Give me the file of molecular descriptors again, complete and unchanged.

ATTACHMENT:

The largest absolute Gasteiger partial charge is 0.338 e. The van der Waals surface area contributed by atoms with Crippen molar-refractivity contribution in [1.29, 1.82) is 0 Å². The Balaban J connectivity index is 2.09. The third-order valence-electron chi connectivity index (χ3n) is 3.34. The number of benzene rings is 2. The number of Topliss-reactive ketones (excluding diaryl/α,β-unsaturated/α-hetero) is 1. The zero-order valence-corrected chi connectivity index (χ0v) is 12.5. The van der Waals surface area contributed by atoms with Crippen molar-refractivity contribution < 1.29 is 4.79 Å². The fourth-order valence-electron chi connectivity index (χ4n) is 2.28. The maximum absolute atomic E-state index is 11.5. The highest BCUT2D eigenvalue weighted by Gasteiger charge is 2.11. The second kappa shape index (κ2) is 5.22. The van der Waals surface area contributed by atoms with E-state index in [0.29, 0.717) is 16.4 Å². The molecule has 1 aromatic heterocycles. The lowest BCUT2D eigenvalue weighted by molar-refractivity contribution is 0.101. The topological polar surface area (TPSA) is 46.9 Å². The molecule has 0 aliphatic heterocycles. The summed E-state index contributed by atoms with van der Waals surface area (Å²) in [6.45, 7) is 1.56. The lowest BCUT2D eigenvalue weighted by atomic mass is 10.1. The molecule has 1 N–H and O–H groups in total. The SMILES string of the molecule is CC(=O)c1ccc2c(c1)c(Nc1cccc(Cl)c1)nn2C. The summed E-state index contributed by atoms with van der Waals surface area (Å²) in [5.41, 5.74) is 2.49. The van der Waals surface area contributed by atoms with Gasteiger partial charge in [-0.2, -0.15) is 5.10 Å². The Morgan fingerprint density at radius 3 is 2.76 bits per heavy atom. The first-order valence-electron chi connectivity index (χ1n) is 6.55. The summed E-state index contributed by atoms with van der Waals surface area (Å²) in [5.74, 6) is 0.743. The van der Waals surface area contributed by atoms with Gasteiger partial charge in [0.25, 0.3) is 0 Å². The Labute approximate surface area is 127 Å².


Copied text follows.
The largest absolute Gasteiger partial charge is 0.338 e. The van der Waals surface area contributed by atoms with Crippen molar-refractivity contribution in [1.29, 1.82) is 0 Å². The Balaban J connectivity index is 2.09. The third-order valence-electron chi connectivity index (χ3n) is 3.34. The number of benzene rings is 2. The number of Topliss-reactive ketones (excluding diaryl/α,β-unsaturated/α-hetero) is 1. The zero-order valence-corrected chi connectivity index (χ0v) is 12.5. The van der Waals surface area contributed by atoms with Crippen molar-refractivity contribution < 1.29 is 4.79 Å². The fourth-order valence-electron chi connectivity index (χ4n) is 2.28. The maximum absolute atomic E-state index is 11.5. The highest BCUT2D eigenvalue weighted by Gasteiger charge is 2.11. The second kappa shape index (κ2) is 5.22. The van der Waals surface area contributed by atoms with E-state index in [0.29, 0.717) is 16.4 Å². The molecule has 1 aromatic heterocycles. The lowest BCUT2D eigenvalue weighted by molar-refractivity contribution is 0.101. The topological polar surface area (TPSA) is 46.9 Å². The molecule has 0 aliphatic heterocycles. The summed E-state index contributed by atoms with van der Waals surface area (Å²) in [6.45, 7) is 1.56. The lowest BCUT2D eigenvalue weighted by atomic mass is 10.1. The molecule has 1 N–H and O–H groups in total. The SMILES string of the molecule is CC(=O)c1ccc2c(c1)c(Nc1cccc(Cl)c1)nn2C. The summed E-state index contributed by atoms with van der Waals surface area (Å²) in [5.41, 5.74) is 2.49. The van der Waals surface area contributed by atoms with Gasteiger partial charge in [-0.2, -0.15) is 5.10 Å². The Morgan fingerprint density at radius 3 is 2.76 bits per heavy atom. The first-order valence-electron chi connectivity index (χ1n) is 6.55. The summed E-state index contributed by atoms with van der Waals surface area (Å²) in [5.74, 6) is 0.743. The van der Waals surface area contributed by atoms with Gasteiger partial charge in [0.25, 0.3) is 0 Å². The Labute approximate surface area is 127 Å².